Through the Library of Congress, the general public has access to local libraries which are creating events and outreach programs to educate and assist with managing their digital presence (Ashenfelder, 2013). In David Weinberger’s Everything is Miscellaneous: The Power of the New Digital Disorder (2008), Weinberger works to find new ways of organizing data, and moving past the frustration that many people feel when attempting digital archiving. Weinberger, who is the Senior Researcher at the Harvard Berkman Center for Internet & Society, advocates for a much richer way of organizing digital data, and raging against structured searches and the same old way of utilizing digital data. The computer needs to be able to alphabetize but also by miscellaneous ways like ingredient, taste, situation, allergy, event or need. If PC’s are supposed to be the new cookbooks as Weinberger points out, why haven’t they achieved this goal?
As Ashenfelder (2013) laments, many people do not even know what Personal Digital Archiving is, or why they should even care what it is. But Glenn (2013) points out, the sheer amount of work it would take to effectively and perfectly curate a digital archive or scrapbook is daunting for the average person. Because of this, a combination of digital and hard copy is more feasible. In William Odom, Richard Banks, Richard Harper, David Kirk, Sian Lindley and Abigail Sellen’s research paper on technology heirlooms (2012), Odom et al explain that not only is it pertinent to keep historical records and personal artifacts, but to also keep working models and true versions of old technology. They advocate for not only keeping historical documents, but to also create a digital record of the data created in so-called “old” technology. However, this idea of keeping old technology like floppy disks and drives with photos starts to feel cumbersome and redundant after a time, and the reader is left wondering if anyone will do this at all. Odom et all believe that with the advent of all of this new incredible technology in the future that we will have the ability to save more and more, because these new technologies will theoretically take up much less room. Ultimately, they believe these digital “things” should be passed down to the next generation in the same way physical things are.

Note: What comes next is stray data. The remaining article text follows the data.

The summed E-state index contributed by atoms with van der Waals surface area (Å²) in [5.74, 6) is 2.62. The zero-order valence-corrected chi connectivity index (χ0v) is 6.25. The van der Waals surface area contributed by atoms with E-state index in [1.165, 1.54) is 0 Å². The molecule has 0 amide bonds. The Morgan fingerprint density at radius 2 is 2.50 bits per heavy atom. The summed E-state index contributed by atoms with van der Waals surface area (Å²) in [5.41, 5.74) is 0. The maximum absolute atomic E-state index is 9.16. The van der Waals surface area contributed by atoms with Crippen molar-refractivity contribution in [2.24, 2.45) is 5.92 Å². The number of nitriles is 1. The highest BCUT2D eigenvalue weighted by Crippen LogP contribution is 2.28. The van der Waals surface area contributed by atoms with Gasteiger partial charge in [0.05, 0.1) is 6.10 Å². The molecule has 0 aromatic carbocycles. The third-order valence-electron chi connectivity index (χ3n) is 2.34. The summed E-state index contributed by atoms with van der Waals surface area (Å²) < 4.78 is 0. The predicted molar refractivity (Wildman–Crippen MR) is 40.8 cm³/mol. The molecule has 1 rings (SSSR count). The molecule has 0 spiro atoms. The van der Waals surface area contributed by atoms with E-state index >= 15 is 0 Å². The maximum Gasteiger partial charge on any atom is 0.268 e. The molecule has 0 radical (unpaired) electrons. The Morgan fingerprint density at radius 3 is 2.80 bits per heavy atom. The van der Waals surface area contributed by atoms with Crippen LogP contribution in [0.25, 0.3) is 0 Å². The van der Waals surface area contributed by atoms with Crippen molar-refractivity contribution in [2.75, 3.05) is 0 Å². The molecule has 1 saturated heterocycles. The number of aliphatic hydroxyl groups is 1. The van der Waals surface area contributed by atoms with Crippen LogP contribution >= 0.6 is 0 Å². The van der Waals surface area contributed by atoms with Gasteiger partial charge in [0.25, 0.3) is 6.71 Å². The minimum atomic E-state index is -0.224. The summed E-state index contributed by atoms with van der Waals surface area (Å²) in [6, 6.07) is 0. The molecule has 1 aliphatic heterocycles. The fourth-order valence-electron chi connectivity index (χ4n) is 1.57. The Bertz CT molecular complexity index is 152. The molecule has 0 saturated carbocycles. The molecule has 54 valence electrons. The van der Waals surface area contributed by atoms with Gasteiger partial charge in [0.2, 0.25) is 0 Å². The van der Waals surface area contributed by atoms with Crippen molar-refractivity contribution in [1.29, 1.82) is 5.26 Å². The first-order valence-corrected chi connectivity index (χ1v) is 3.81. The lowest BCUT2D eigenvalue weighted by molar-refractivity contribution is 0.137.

Ashenfelder, M. (2013). Personal digital archiving. Retrieved from http://www.digitalpreservation.gov/documents/lc-digital-preservation.pdf
Davis, H., Nansen, B., Vetere, F., Robertson, T., Brereton, M., Durick, J., & Vaisutis, K. (2014). Homemade cookbooks: A recipe for sharing. Conference on Designing Interactive Systems, 73-82. doi: 2598510.2598590
D’Oratzio, D. (2014, January 7). Whirlpool imagines a kitchen of the future with a touchscreen stovetop. Retrieved from http://www.theverge.com/2014/1/7/5285250/whirlpool-touchscreen-stovetop-concept
Garde- Hansen, J. (2009). My memories?: Personal digital archive fever and Facebook. Save As… Digital Memories. Basingstoke: Palgrave, 135-150. Retrieved October 28, 2014, from http://ds.haverford.edu/fortherecord/wp-content/uploads/2012/06/Garde-Hansen.pdf
Glenn, H. (2013, July 30). In the digital age, the family photo album fades away. Retrieved from http://www.npr.org/blogs/alltechconsidered/2013/07/25/205425676/preserving-family-photos-in-digital-age
Hall, T. (1992, January 14). New ‘lost generation’: The cooking illiterate. Retrieved from http://www.nytimes.com/1992/01/15/garden/new-lost-generation-the-cooking-illiterate.html
Kirk, D. S., & Sellen, A. (2010). On human remains. ACM Transactions on Computer-Human Interaction, 17(3), 1-43.
Laroche, R. (2014). The Recipes Project. Retrieved from http://recipes.hypotheses.org/
Marhsall, C. C. (2008, March/April). Rethinking personal digital archiving part 1: Four challenges from the field. Retrieved from http://www.dlib.org/dlib/march08/marshall/03marshall-pt1.html
Nussel, J. (2006). Heating up the sources: Using community cookbooks in historical inquiry. History Compass, 4(5), 956-961. doi: 10.1111/j.1478-0542.2006.00342.x
Odom, W., Banks, R., Harper, R., Kirk, D., Lindley, S., & Sellen, A. (2012). Technology heirlooms? Considerations for passing down and inheriting digital materials. Retrieved from http://research.microsoft.com/en-us/people/asellen/techeirloomschi.pdf
Weinberger, D. (2008). Everything is miscellaneous: The power of the new digital disorder. New York: Times Books.
Thanks to Professor C and Professor P for their edits and encouragement